Wow! It’s really getting close. I know I’ve said that multiple times, but it keeps hitting me. This week we did lots of learning, had the theater project that visited us in April come again for a follow-up visit, and had our end-of-the-year picnic at a park.
It’s nice to have the week broken up by little events. On Tuesday, Creative Action cam to do a follow-up visit with our kids to talk about the things discussed during the four-day-play in April, namely conflict resolution. The kids liked seeing the characters come back, the characters liked the kids enthusiasm, and I liked getting an extra planning period!
On Thursday, the pre-K, Kindergarten, and first grade went to our neighborhood park for an end-of-the-year picnic. I was so glad we split the elementary into lower, and upper elementary because the little ones had so much more fun.
- They didn’t have any “big kids” being too rough with them.
- We took them to a small, gated park that gave them more freedom to run around instead of being with the big kids at big, open Zilker park and having to stay close to the teachers all the time.
- Since it was a small group, we let them bring bubbles, balls, and a piece of bread to feed the ducks. Big kids could never do this. They’d leap into the lake, instead of calmly sitting on the ledge like the little ones do.
The kids had a fantastic time eating their picnic lunch in the shade of the big oak trees and just having a fun day. But, let me tell you: we almost had a mutiny on our hands when we came back at one o’clock and the kids were told that they’d have to do math. They were incredulous. *rolls eyes* silly munchkins…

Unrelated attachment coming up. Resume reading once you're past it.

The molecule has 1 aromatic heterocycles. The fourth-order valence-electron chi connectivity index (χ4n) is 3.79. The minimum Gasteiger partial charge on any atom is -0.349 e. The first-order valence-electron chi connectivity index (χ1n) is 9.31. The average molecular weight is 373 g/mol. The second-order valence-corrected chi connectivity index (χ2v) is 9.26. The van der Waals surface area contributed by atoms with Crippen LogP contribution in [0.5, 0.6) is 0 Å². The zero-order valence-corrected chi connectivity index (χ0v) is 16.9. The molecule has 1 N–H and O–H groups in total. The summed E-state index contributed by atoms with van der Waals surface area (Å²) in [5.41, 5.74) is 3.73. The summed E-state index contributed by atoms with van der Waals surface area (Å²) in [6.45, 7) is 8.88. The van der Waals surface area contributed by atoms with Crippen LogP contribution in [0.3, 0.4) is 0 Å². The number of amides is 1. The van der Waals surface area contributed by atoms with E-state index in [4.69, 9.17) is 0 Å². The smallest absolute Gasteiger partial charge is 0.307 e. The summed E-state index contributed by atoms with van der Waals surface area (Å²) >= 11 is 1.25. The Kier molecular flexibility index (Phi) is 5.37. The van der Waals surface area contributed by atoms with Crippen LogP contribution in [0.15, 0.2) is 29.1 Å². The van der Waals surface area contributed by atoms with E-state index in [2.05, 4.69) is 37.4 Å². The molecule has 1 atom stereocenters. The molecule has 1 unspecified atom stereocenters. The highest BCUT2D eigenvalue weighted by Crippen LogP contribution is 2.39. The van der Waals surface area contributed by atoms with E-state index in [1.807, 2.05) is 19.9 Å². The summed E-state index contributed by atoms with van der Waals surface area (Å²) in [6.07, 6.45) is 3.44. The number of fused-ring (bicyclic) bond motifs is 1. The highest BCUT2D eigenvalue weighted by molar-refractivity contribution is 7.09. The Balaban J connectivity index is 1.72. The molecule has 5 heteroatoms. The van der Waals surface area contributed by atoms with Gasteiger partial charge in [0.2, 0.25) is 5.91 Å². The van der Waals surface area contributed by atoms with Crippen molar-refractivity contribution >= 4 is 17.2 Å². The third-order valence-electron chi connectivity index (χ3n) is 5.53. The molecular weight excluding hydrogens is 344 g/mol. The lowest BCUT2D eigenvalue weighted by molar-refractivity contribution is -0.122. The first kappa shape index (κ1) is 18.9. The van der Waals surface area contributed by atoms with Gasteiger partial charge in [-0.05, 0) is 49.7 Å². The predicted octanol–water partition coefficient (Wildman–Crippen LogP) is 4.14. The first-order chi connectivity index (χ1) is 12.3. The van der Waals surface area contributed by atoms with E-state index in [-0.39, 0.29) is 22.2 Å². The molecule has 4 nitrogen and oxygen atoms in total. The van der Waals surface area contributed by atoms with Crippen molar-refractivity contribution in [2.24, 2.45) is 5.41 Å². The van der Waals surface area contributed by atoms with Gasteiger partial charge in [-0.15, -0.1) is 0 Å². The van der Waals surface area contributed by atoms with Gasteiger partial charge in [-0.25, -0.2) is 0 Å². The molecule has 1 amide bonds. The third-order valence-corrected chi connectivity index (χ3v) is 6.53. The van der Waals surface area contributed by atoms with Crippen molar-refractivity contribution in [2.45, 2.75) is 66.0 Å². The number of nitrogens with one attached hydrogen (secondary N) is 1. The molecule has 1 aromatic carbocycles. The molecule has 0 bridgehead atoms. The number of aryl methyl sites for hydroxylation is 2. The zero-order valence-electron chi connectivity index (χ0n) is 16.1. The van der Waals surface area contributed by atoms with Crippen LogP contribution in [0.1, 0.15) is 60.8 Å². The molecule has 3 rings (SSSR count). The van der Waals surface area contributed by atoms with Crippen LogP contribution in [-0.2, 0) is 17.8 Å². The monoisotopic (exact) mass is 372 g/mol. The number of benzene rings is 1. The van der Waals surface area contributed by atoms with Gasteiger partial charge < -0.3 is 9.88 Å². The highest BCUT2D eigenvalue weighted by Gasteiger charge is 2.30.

We’re really winding down now. I mean that in terms of days, not in terms of work. We’re still working very hard in first grade. As long as we are working hard, the kids don’t realize how close summer is. We are plugging along in all our classes, getting ready for second grade and learning new things.
In language arts we began our last vocabulary unit and learned about main idea and details. We also began working on our last book of the year–our purple book. The purple book is a summary of first grade. We made a class timeline beginning with the first day of school and ending in May. The munchkins added field trips, fun science labs, competitions, and other noteworthy first grade events. Then they picked 6 events to write about. They wrote 20-25 words about each event. That’s 120-150 words for those little hands! I’ve been so proud of their hard work and diligence. I can’t wait to show them their red book (the first book of first grade) so they can see how much they’ve improved!
We also started our last unit in math, which is data and graphs. Every day begins the same:
1. I show you: I introduce the topic and demonstrate
2. You do it with me: Students write down answers as I guide them through the problem.
The munchkins yell “THIS IS SO EASY!!! IT’S BABY STUFF!”
3. I do it with you: Students work two problems on their own and we check the answers together. They take a bit.
4. You show me: Students work independently and collapse into graph-induced sobs and wail about how difficult it is.
Every day. Every day. EVERY. DAY.
You see, graphs take patience. You have to examine the graphs carefully and create them just the right way. There’s no almost in it. And first graders in May hate being patient.